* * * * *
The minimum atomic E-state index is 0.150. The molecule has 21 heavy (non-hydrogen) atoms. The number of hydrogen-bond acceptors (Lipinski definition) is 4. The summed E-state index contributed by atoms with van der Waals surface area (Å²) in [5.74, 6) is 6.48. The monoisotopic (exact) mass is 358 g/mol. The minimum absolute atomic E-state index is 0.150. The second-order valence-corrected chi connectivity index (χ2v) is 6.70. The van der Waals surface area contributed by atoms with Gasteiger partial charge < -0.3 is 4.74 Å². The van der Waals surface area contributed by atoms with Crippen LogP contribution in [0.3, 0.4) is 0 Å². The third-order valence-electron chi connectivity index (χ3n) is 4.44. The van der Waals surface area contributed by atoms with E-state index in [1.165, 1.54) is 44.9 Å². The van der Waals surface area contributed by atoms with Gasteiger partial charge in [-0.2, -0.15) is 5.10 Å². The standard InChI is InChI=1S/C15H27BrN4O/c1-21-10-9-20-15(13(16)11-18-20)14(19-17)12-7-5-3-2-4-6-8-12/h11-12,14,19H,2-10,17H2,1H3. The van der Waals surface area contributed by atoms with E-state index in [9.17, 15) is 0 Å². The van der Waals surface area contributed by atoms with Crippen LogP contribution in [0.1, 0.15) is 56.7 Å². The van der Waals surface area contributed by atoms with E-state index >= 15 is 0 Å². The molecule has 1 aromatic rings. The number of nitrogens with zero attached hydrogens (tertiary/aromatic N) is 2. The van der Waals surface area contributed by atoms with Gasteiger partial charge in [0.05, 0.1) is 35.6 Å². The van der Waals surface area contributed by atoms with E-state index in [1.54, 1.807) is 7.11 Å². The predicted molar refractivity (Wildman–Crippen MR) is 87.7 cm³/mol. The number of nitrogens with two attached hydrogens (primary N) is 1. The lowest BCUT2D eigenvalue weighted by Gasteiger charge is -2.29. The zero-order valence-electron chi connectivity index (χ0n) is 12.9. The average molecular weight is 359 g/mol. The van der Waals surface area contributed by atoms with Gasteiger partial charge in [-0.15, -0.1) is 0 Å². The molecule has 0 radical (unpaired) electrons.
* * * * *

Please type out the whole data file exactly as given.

The minimum atomic E-state index is 0.150. The molecule has 21 heavy (non-hydrogen) atoms. The number of hydrogen-bond acceptors (Lipinski definition) is 4. The summed E-state index contributed by atoms with van der Waals surface area (Å²) in [5.74, 6) is 6.48. The monoisotopic (exact) mass is 358 g/mol. The minimum absolute atomic E-state index is 0.150. The second-order valence-corrected chi connectivity index (χ2v) is 6.70. The van der Waals surface area contributed by atoms with Gasteiger partial charge < -0.3 is 4.74 Å². The van der Waals surface area contributed by atoms with Crippen LogP contribution in [0.3, 0.4) is 0 Å². The third-order valence-electron chi connectivity index (χ3n) is 4.44. The van der Waals surface area contributed by atoms with E-state index in [1.165, 1.54) is 44.9 Å². The van der Waals surface area contributed by atoms with Gasteiger partial charge in [-0.2, -0.15) is 5.10 Å². The standard InChI is InChI=1S/C15H27BrN4O/c1-21-10-9-20-15(13(16)11-18-20)14(19-17)12-7-5-3-2-4-6-8-12/h11-12,14,19H,2-10,17H2,1H3. The van der Waals surface area contributed by atoms with E-state index in [9.17, 15) is 0 Å². The van der Waals surface area contributed by atoms with Crippen LogP contribution in [0.1, 0.15) is 56.7 Å². The van der Waals surface area contributed by atoms with E-state index >= 15 is 0 Å². The molecule has 1 aromatic rings. The number of nitrogens with zero attached hydrogens (tertiary/aromatic N) is 2. The van der Waals surface area contributed by atoms with Gasteiger partial charge in [0.05, 0.1) is 35.6 Å². The van der Waals surface area contributed by atoms with E-state index in [1.54, 1.807) is 7.11 Å². The predicted molar refractivity (Wildman–Crippen MR) is 87.7 cm³/mol. The number of nitrogens with two attached hydrogens (primary N) is 1. The lowest BCUT2D eigenvalue weighted by Gasteiger charge is -2.29. The zero-order valence-electron chi connectivity index (χ0n) is 12.9. The average molecular weight is 359 g/mol. The van der Waals surface area contributed by atoms with Gasteiger partial charge in [-0.15, -0.1) is 0 Å². The molecule has 0 radical (unpaired) electrons.